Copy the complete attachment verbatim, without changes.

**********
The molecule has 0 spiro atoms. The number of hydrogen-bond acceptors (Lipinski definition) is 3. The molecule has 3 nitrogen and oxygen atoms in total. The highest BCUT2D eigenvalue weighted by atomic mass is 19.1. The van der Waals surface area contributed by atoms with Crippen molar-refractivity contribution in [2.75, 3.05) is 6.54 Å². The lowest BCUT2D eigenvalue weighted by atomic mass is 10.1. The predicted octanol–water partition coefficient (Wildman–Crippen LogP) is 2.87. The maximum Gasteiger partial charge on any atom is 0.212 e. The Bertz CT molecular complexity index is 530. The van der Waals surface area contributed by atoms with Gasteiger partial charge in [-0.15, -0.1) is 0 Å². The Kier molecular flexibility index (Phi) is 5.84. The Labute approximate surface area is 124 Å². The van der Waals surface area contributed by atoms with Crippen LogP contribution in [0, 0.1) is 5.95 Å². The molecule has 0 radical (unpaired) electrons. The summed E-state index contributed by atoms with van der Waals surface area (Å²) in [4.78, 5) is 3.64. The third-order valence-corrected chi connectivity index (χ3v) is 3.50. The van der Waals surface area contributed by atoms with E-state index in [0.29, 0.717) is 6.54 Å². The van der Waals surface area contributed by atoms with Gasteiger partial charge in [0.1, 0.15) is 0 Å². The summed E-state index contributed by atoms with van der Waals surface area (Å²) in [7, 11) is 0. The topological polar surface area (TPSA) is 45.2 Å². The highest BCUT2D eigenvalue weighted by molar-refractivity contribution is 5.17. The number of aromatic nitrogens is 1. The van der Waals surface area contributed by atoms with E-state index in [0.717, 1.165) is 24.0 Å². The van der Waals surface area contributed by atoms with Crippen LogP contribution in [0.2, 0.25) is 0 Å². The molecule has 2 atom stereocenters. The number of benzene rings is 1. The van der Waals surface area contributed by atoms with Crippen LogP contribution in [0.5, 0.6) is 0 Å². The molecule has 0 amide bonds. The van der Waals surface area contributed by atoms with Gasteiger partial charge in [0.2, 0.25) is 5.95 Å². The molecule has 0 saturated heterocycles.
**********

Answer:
The molecule has 0 spiro atoms. The number of hydrogen-bond acceptors (Lipinski definition) is 3. The molecule has 3 nitrogen and oxygen atoms in total. The highest BCUT2D eigenvalue weighted by atomic mass is 19.1. The van der Waals surface area contributed by atoms with Crippen molar-refractivity contribution in [2.75, 3.05) is 6.54 Å². The lowest BCUT2D eigenvalue weighted by atomic mass is 10.1. The predicted octanol–water partition coefficient (Wildman–Crippen LogP) is 2.87. The maximum Gasteiger partial charge on any atom is 0.212 e. The Bertz CT molecular complexity index is 530. The van der Waals surface area contributed by atoms with Gasteiger partial charge in [-0.15, -0.1) is 0 Å². The Kier molecular flexibility index (Phi) is 5.84. The Labute approximate surface area is 124 Å². The van der Waals surface area contributed by atoms with Crippen LogP contribution in [0, 0.1) is 5.95 Å². The molecule has 0 radical (unpaired) electrons. The summed E-state index contributed by atoms with van der Waals surface area (Å²) in [4.78, 5) is 3.64. The third-order valence-corrected chi connectivity index (χ3v) is 3.50. The van der Waals surface area contributed by atoms with E-state index in [0.29, 0.717) is 6.54 Å². The van der Waals surface area contributed by atoms with Gasteiger partial charge in [0.1, 0.15) is 0 Å². The summed E-state index contributed by atoms with van der Waals surface area (Å²) in [7, 11) is 0. The topological polar surface area (TPSA) is 45.2 Å². The highest BCUT2D eigenvalue weighted by molar-refractivity contribution is 5.17. The number of aromatic nitrogens is 1. The van der Waals surface area contributed by atoms with E-state index in [0.717, 1.165) is 24.0 Å². The van der Waals surface area contributed by atoms with Crippen LogP contribution in [0.2, 0.25) is 0 Å². The molecule has 2 atom stereocenters. The number of benzene rings is 1. The van der Waals surface area contributed by atoms with Crippen LogP contribution in [0.5, 0.6) is 0 Å². The molecule has 0 amide bonds. The van der Waals surface area contributed by atoms with Gasteiger partial charge in [0.2, 0.25) is 5.95 Å². The molecule has 0 saturated heterocycles.